The Ohio General Assembly’s vote to delay the EdChoice scholarship (voucher) application until April 1st with the intent of modifying the program takes choices away from Ohio families. Please use the link to contact your elected officials to let them know that:
We value the EdChoice program, which empowers parents, saves taxpayer dollars, and strengthens all educational offerings, public and private.
The link is provided by School Choice Ohio, a nonprofit organization that advocates for the expansion of quality options for every Ohio child, and it enables you to send a customizable email directly to your senator and representative.
Fast Facts about School Choice in Ohio
- The official documents and teachings of the global Catholic Church have long affirmed the value of Catholic education and parents’ rights to choose schools, including with assistance of the state.
- Ohio’s scholarship (voucher) programs are about social justice. Individuals and families of means have always exercised school choice by choosing to live in districts with public schools of their liking (choice by residential selection). Vouchers expand that choice to others.
- School choice is an improvement strategy. Research in Ohio and nationwide has found choice policies associated with improved traditional public school performance as well as parental satisfaction for those who choose.
- School choice providers are accountable to results. All scholarship students take state-mandated tests, with results published online by school and grade level. When dissatisfied customers exit, they take all of their funding, which is the ultimate accountability.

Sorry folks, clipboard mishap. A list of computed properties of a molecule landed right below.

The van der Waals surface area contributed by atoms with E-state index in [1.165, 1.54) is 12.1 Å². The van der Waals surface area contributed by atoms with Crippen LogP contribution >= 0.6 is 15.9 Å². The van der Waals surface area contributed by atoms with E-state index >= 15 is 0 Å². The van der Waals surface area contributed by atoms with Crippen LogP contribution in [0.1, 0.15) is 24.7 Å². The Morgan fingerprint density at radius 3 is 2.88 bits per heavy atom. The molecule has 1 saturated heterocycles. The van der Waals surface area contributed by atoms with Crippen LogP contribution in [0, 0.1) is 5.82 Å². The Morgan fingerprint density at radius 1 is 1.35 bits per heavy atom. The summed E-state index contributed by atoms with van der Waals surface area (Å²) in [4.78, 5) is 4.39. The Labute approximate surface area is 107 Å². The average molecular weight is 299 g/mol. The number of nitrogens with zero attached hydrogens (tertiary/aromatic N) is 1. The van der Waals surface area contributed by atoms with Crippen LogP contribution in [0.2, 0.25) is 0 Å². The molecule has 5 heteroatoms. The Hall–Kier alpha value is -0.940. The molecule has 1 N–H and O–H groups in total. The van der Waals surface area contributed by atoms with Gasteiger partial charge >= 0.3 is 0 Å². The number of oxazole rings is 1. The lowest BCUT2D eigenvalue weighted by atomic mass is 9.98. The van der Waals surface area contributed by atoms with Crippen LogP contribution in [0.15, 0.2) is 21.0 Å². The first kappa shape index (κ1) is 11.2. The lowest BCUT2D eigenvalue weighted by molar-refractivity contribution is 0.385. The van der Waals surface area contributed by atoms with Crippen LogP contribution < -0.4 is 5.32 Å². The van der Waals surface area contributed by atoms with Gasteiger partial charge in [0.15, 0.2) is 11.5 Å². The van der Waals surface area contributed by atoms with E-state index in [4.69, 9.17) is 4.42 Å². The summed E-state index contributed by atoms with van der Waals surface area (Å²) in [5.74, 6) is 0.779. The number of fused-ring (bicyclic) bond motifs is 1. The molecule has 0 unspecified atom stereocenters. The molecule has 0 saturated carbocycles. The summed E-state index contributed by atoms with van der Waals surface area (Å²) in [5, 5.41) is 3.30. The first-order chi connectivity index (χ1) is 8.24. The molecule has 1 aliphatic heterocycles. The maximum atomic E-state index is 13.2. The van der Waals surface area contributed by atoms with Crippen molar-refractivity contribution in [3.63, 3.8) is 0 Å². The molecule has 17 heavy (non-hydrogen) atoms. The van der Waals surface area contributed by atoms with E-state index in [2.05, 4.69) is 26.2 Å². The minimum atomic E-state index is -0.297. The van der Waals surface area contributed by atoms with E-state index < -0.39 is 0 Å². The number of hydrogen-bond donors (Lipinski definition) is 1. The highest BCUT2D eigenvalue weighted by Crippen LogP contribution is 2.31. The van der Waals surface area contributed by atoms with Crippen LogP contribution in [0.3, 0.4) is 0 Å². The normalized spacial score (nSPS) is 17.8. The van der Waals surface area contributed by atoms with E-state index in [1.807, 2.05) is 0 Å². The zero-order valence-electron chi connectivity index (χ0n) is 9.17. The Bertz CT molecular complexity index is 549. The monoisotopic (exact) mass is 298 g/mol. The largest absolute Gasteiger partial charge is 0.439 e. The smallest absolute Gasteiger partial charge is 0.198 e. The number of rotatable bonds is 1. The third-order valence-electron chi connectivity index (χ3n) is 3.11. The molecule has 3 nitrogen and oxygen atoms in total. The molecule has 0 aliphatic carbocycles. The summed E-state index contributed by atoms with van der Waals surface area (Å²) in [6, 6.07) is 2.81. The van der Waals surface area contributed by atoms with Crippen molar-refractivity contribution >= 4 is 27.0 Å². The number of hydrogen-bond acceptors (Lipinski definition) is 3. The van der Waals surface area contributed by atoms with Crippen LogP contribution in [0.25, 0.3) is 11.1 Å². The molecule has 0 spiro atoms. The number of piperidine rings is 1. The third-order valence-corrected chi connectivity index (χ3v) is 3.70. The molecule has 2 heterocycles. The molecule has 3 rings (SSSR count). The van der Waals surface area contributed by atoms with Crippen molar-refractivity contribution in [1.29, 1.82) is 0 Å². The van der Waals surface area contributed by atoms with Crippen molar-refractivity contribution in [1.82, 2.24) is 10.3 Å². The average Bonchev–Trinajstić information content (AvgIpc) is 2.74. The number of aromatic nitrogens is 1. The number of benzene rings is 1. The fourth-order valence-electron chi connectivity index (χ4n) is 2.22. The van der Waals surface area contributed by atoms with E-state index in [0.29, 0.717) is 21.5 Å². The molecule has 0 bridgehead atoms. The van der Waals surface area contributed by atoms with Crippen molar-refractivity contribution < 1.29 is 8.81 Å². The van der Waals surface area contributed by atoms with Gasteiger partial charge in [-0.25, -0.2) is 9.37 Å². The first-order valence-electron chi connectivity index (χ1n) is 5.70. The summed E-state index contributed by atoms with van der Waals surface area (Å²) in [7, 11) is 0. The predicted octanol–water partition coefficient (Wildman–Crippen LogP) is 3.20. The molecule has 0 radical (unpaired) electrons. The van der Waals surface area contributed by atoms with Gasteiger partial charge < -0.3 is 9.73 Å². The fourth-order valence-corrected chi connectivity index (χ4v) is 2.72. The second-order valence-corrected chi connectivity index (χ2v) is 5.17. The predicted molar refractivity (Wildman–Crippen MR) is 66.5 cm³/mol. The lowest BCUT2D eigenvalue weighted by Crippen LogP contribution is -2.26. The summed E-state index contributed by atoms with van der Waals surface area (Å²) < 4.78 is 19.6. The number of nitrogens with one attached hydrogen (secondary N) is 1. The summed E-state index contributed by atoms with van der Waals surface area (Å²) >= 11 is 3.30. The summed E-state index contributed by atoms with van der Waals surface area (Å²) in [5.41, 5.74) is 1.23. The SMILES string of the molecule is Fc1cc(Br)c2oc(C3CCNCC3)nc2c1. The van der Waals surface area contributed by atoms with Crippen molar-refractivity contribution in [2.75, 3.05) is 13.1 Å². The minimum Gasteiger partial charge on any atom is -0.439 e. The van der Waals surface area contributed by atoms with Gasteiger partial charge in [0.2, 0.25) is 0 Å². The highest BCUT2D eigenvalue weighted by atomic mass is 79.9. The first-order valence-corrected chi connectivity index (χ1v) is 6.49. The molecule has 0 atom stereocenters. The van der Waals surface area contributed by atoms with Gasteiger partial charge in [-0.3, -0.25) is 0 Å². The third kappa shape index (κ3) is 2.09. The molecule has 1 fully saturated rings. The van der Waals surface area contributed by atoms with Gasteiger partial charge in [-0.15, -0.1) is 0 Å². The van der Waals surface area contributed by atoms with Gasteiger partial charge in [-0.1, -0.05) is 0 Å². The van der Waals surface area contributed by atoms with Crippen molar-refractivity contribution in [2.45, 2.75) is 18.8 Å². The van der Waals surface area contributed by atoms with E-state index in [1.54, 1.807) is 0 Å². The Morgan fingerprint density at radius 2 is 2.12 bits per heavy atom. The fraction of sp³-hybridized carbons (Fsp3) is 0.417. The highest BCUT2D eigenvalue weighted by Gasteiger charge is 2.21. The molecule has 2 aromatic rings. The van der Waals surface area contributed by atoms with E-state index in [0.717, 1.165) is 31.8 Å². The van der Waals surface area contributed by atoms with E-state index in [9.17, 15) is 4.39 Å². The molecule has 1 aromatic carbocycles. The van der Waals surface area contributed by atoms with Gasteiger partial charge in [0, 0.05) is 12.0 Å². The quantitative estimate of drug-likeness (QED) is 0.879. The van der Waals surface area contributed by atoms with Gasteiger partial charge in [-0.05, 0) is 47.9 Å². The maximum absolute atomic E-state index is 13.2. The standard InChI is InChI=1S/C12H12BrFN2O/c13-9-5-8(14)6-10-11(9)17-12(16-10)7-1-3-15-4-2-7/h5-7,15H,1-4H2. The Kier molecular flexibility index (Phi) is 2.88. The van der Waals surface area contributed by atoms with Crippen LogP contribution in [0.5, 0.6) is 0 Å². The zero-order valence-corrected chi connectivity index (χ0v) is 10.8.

- EdChoice is cost effective. Last year the state reported average spending of $9,724 per pupil in traditional public schools, while EdChoice scholarship awards averaged $4,892.
- Choice programs do not violate any constitutional separation of Church and state. The right of parents and guardians to use scholarships (vouchers) to choose the best environment for children regardless of school type was affirmed by the U.S. Supreme Court affirmed in Zelman v. Simmons-Harris (2002).
- Ohio’s school funding formula was found to be unconstitutional because of its reliance on property taxes, not its choice programs, which are efficient. Major changes to choice programs without addressing the formula ignore the root causes of problems.
- The current delay means more than 30,000 students statewide already participating in the scholarship program are not able to apply to renew at this time.